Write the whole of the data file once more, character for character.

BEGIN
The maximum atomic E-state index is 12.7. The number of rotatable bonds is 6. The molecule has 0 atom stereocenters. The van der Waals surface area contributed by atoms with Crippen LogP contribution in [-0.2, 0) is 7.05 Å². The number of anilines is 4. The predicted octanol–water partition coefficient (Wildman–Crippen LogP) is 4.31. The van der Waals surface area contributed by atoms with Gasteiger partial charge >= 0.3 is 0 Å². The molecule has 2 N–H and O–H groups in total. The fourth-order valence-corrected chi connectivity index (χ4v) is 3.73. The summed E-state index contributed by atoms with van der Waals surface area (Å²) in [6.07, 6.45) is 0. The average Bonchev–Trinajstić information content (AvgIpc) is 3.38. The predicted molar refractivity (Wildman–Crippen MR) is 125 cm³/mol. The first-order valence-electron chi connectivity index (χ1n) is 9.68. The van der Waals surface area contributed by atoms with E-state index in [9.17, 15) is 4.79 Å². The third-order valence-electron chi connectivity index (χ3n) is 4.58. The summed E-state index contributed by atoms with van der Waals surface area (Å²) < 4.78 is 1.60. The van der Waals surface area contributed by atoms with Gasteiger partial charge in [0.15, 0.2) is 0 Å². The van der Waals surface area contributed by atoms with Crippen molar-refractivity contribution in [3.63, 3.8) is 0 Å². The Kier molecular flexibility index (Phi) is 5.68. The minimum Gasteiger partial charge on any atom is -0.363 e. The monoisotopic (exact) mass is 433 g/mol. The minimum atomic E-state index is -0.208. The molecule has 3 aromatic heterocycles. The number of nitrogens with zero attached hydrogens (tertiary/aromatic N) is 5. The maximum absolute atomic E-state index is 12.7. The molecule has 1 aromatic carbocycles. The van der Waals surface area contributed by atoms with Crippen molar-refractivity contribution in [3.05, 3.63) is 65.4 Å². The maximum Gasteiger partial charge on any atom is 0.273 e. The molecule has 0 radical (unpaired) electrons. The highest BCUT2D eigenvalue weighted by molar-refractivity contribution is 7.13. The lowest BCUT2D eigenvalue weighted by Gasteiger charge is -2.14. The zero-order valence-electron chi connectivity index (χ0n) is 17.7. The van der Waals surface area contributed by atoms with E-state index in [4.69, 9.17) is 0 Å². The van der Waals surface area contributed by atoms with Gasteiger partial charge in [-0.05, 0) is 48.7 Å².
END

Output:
The maximum atomic E-state index is 12.7. The number of rotatable bonds is 6. The molecule has 0 atom stereocenters. The van der Waals surface area contributed by atoms with Crippen LogP contribution in [-0.2, 0) is 7.05 Å². The number of anilines is 4. The predicted octanol–water partition coefficient (Wildman–Crippen LogP) is 4.31. The van der Waals surface area contributed by atoms with Gasteiger partial charge >= 0.3 is 0 Å². The molecule has 2 N–H and O–H groups in total. The fourth-order valence-corrected chi connectivity index (χ4v) is 3.73. The summed E-state index contributed by atoms with van der Waals surface area (Å²) in [6.07, 6.45) is 0. The average Bonchev–Trinajstić information content (AvgIpc) is 3.38. The predicted molar refractivity (Wildman–Crippen MR) is 125 cm³/mol. The first-order valence-electron chi connectivity index (χ1n) is 9.68. The van der Waals surface area contributed by atoms with E-state index in [9.17, 15) is 4.79 Å². The third-order valence-electron chi connectivity index (χ3n) is 4.58. The summed E-state index contributed by atoms with van der Waals surface area (Å²) < 4.78 is 1.60. The van der Waals surface area contributed by atoms with Gasteiger partial charge in [0.15, 0.2) is 0 Å². The van der Waals surface area contributed by atoms with Crippen molar-refractivity contribution in [3.63, 3.8) is 0 Å². The Kier molecular flexibility index (Phi) is 5.68. The minimum Gasteiger partial charge on any atom is -0.363 e. The monoisotopic (exact) mass is 433 g/mol. The minimum atomic E-state index is -0.208. The molecule has 3 aromatic heterocycles. The number of nitrogens with zero attached hydrogens (tertiary/aromatic N) is 5. The maximum absolute atomic E-state index is 12.7. The molecule has 1 aromatic carbocycles. The van der Waals surface area contributed by atoms with Crippen molar-refractivity contribution in [3.05, 3.63) is 65.4 Å². The maximum Gasteiger partial charge on any atom is 0.273 e. The molecule has 0 radical (unpaired) electrons. The highest BCUT2D eigenvalue weighted by molar-refractivity contribution is 7.13. The lowest BCUT2D eigenvalue weighted by Gasteiger charge is -2.14. The zero-order valence-electron chi connectivity index (χ0n) is 17.7. The van der Waals surface area contributed by atoms with E-state index in [4.69, 9.17) is 0 Å². The van der Waals surface area contributed by atoms with Gasteiger partial charge in [-0.05, 0) is 48.7 Å².